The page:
In a recent study published in the journal Science Advances, French researchers examined how bilingual people neurologically process their respective languages in written form.
The study carried out by a team of clinical neurologists, neuropsychologists and researchers, and funded by the Agence Nationale de la Recherche, found that a part of the brain called the Visual Word Form Area (VWFA) behaves differently for English-Chinese speakers compared to English-French speakers. It has also shed light on specific research towards different forms of bilingualism, with most accredited research comparing monolingualism and bilingualism.
There is much scientific evidence to credit bilingualism beyond its cultural and communication benefits. Being able to speak more than one language is proven to physically change the brain, including increased neuroplasticity and fighting cognitive decline.
In this particular case, researchers focused on writing systems among English-Chinese speakers and English-French speakers, and the participants’ brain activity was monitored using an fMRI machine in response to visual stimuli including letters, faces and houses.
Results showed that with both groups the VWFA responded to stimuli, however when English-Chinese participants read Chinese characters, distinct areas of the VWFA lit up in response.
The team subsequently discovered complex clusters of neurons specifically sensitive to the Chinese language in English-Chinese bilinguals. In English-French bilinguals, brain activity proved to be the same, regardless of language stimuli.
This research also supports working theories that the brain develops in response to an individual’s unique experiences.
Minye Zhan – a leading researcher on the project, explains that the team expected to find some neurological differences between “dominant English speakers, dominant French speakers, and balanced English-French speakers”. They found however that the 21 English-French bilingual participants did not demonstrate any cognitive processing differences, despite their dominance in one language over the other.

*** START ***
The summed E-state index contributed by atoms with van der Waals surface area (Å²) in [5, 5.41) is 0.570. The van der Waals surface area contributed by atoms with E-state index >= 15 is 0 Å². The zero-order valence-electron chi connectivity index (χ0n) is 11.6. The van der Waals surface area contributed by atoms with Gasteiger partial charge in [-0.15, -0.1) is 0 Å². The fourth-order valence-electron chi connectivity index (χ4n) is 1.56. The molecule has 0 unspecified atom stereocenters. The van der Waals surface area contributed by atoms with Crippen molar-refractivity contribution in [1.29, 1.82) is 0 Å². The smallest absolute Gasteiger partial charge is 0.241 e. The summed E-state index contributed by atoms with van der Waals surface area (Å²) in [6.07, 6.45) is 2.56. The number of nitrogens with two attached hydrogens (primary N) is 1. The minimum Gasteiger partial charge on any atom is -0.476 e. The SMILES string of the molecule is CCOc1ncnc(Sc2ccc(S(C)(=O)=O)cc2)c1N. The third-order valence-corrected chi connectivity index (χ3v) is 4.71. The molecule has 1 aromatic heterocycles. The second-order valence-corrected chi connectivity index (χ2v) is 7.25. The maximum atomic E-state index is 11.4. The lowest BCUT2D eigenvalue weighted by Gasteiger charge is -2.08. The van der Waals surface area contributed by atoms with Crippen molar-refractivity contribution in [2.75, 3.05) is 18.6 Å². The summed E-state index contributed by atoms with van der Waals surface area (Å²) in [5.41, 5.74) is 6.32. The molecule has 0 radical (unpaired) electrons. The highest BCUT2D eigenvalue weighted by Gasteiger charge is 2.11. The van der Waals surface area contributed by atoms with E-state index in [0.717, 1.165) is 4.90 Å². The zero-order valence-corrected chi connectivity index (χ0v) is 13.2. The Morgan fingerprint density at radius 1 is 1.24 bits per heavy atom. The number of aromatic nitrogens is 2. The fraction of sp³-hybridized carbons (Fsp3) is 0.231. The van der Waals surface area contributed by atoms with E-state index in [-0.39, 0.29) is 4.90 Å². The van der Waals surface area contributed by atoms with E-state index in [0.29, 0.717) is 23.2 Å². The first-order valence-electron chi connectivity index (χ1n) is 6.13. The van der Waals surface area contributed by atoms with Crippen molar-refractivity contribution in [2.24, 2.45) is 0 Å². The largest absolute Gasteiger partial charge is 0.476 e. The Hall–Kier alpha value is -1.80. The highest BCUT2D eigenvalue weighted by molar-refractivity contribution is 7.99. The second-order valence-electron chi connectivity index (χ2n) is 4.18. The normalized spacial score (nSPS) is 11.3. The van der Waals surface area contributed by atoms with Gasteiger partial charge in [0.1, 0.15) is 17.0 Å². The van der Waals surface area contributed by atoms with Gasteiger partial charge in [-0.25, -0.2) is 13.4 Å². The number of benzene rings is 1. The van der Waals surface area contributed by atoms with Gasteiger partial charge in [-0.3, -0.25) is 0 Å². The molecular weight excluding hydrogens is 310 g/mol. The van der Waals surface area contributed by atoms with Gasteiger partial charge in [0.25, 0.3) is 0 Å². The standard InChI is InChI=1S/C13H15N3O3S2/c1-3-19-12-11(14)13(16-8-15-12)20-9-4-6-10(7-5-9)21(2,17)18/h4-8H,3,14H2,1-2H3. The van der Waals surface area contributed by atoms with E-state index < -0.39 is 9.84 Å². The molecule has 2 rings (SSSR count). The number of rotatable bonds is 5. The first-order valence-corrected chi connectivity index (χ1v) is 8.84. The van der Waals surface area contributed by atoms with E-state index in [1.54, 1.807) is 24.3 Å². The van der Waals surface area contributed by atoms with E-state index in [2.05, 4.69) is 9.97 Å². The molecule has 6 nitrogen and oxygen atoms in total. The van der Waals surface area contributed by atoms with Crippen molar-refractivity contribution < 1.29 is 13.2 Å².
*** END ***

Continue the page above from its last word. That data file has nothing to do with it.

Zhan says “It’s the same system,” – “I dug hard and didn’t see any difference. It was a very big surprise.”
In the past, pinpointing brain activity has been a challenge for researchers. With new high resolution technology, such as the 7-Tesla fMRI used in this study, neuropsychologists can allow for more accurate results based on the clarity of images. Here, the researchers saw intensely detailed clusters of neurons when certain participants responded to Chinese. According to Zhan, it was “a galaxy, a constellation of areas.”
“The interesting part is that there are these word patches that process both languages, even different languages like English and Chinese,” Zhan continues. “They’re so different, but they are processed in the same area, although there are specialized Chinese-only language patches in the brain.”
The researchers noted that the cognitive response to Chinese stimuli overlapped with areas of the brain that allow facial recognition, suggesting that Chinese characters – made up of historically symbolic lines and strokes are processed in a visually similar way to faces.
For alphabetic languages such as English and French, part-based processing is more common. Individual letters, or letter combinations, are recognized and processed separately and then merged to form a coherent word.
The results of this study suggest learning Chinese – including the way reading is taught, might place unique demands on neural pathways, resulting in different connections – although the reasons behind the findings remain speculation for now and raise more questions.
Zhan says “So why do those special patches come up?” -“That we don’t know. We just observe them. So we report first and say that it needs more research.”